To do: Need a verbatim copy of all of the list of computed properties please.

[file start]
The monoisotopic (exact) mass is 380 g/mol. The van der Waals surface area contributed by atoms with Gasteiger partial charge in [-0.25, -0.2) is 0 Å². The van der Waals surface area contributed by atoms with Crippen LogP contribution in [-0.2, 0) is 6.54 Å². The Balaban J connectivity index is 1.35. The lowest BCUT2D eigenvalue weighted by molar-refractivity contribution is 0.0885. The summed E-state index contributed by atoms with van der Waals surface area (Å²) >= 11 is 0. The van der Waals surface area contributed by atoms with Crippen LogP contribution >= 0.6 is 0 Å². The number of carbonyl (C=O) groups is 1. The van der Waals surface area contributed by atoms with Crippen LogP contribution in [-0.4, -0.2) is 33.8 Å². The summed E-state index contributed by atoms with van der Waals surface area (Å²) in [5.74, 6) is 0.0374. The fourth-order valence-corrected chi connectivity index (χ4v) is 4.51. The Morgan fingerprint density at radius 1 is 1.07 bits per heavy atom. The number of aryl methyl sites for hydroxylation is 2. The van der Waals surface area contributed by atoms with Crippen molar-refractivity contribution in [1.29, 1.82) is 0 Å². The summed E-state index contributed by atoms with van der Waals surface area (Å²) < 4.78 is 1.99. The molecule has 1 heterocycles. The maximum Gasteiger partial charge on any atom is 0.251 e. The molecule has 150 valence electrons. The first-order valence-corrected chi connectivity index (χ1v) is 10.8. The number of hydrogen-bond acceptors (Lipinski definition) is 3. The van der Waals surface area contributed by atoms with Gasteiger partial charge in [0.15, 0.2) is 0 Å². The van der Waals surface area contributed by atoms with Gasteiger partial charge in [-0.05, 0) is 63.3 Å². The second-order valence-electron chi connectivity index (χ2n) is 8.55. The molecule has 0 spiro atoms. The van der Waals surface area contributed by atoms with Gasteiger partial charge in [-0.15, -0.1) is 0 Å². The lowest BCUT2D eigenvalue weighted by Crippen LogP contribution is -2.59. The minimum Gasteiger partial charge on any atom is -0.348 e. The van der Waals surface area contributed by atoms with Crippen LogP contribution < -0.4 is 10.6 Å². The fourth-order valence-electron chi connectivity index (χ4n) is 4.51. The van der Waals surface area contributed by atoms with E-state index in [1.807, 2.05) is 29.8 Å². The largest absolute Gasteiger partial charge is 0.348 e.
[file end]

The monoisotopic (exact) mass is 380 g/mol. The van der Waals surface area contributed by atoms with Gasteiger partial charge in [-0.25, -0.2) is 0 Å². The van der Waals surface area contributed by atoms with Crippen LogP contribution in [-0.2, 0) is 6.54 Å². The Balaban J connectivity index is 1.35. The lowest BCUT2D eigenvalue weighted by molar-refractivity contribution is 0.0885. The summed E-state index contributed by atoms with van der Waals surface area (Å²) >= 11 is 0. The van der Waals surface area contributed by atoms with Crippen LogP contribution >= 0.6 is 0 Å². The number of carbonyl (C=O) groups is 1. The van der Waals surface area contributed by atoms with Crippen LogP contribution in [-0.4, -0.2) is 33.8 Å². The summed E-state index contributed by atoms with van der Waals surface area (Å²) in [5.74, 6) is 0.0374. The fourth-order valence-corrected chi connectivity index (χ4v) is 4.51. The Morgan fingerprint density at radius 1 is 1.07 bits per heavy atom. The number of aryl methyl sites for hydroxylation is 2. The van der Waals surface area contributed by atoms with Crippen molar-refractivity contribution in [1.29, 1.82) is 0 Å². The summed E-state index contributed by atoms with van der Waals surface area (Å²) < 4.78 is 1.99. The molecule has 1 heterocycles. The maximum Gasteiger partial charge on any atom is 0.251 e. The molecule has 150 valence electrons. The first-order valence-corrected chi connectivity index (χ1v) is 10.8. The number of hydrogen-bond acceptors (Lipinski definition) is 3. The van der Waals surface area contributed by atoms with Gasteiger partial charge in [0.15, 0.2) is 0 Å². The van der Waals surface area contributed by atoms with Gasteiger partial charge in [-0.05, 0) is 63.3 Å². The second-order valence-electron chi connectivity index (χ2n) is 8.55. The molecule has 0 spiro atoms. The van der Waals surface area contributed by atoms with Gasteiger partial charge in [-0.15, -0.1) is 0 Å². The lowest BCUT2D eigenvalue weighted by Crippen LogP contribution is -2.59. The minimum Gasteiger partial charge on any atom is -0.348 e. The van der Waals surface area contributed by atoms with Crippen LogP contribution < -0.4 is 10.6 Å². The fourth-order valence-electron chi connectivity index (χ4n) is 4.51. The van der Waals surface area contributed by atoms with E-state index in [1.807, 2.05) is 29.8 Å². The largest absolute Gasteiger partial charge is 0.348 e.